For the past few months, since the release of Geekbench 6, a lot of questions have been raised regarding the credibility of this popular simulation-based benchmarking app. There have been reports about how the app virtually favors Apple Silicon over any of it’s Android competitors, and there have been instances where this couldn’t be away from the truth.
Apple unveiled the A17 Pro chipset earlier this week, which showcased a slight performance improvement over it’s (already capable) predecessor, the A16 Bionic. The A17 Pro, which goes by it’s identifier iPhone16,1 has been gaining a lot of attention, mainly due to its impressive Geekbench scores, nearly reaching a whopping 3000 on the single-core test.
To be fair, Apple could’ve juiced out a bit more at the expense of a bit more power, but the intriguing bit here is how over the past three days, the scores have been changed by almost a 100 points, which is not normal, per se.
While the previous-gen chipset manages to barely cross 2600 on single-core, running at 3.46GHz, the ~15% performance improvement is believable. However, this type of changing anomaly in scores isn’t normal, and some might find it tempting to blame Geekbench for the performance changes after the updates, particularly those who prefer not to consider a rational explanation.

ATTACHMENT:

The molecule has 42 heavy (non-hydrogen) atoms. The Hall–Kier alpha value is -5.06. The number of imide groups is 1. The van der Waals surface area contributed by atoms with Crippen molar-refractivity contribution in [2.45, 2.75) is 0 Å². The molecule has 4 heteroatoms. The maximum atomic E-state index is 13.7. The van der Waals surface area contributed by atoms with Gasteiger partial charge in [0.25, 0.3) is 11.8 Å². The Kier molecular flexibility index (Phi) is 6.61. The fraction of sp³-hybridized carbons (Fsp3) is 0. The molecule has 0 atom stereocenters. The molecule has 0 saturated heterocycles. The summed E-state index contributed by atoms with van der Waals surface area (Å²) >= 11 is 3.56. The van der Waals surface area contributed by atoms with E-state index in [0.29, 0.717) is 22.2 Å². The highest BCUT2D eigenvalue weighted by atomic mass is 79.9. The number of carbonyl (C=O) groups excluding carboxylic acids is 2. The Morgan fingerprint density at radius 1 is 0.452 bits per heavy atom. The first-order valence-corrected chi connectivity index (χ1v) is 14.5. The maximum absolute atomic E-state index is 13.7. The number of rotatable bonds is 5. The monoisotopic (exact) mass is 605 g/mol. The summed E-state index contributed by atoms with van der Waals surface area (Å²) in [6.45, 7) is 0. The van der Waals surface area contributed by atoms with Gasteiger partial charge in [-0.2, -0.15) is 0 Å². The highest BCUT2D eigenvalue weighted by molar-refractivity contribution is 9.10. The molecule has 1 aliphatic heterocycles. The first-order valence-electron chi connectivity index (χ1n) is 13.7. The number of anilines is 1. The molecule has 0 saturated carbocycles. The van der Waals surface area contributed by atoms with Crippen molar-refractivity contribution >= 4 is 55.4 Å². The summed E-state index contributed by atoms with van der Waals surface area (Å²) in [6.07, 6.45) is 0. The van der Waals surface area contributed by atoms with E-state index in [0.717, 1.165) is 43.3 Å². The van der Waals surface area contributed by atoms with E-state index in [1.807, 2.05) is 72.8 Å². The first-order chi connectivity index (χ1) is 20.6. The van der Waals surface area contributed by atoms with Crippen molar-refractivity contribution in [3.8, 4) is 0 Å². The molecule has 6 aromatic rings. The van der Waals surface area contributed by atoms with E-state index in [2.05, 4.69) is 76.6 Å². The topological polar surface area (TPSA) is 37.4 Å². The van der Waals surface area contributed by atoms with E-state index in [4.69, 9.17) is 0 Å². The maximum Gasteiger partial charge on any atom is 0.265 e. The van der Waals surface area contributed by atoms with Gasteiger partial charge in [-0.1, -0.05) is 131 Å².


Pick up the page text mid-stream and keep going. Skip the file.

Comparing these scores to Android’s upcoming Snapdragon 8 Gen 3, Apple Silicon’s crown jewel manages to easily top that by an astounding 17%. Now, this may not entirely be bad news for Android users since 2563 is a great single-core score (if true), considering how the S23 Ultra’s Snapdragon 8 Gen 2 For Galaxy only touched 2100, so that, in itself is a huge 22% improvement.
Whatever it may be, the results have always been in the favor of Apple, and this has been a trend we’ve been seeing since the past decade or so. The reason this is, is because benchmarking applications like Geekbench primarily test raw CPU speed, overlooking components like the GPU.
This year, however, Apple isn’t taking raw graphics lightly, they’ve introduced a new 6-core GPU, supporting ray-tracing, and for the first time ever, announcing support for AAA games like Resident Evil IV Remake and Assassin’s Creed Mirage.
This is all we know for now, but rest assured that we will keep you updated as new information becomes available.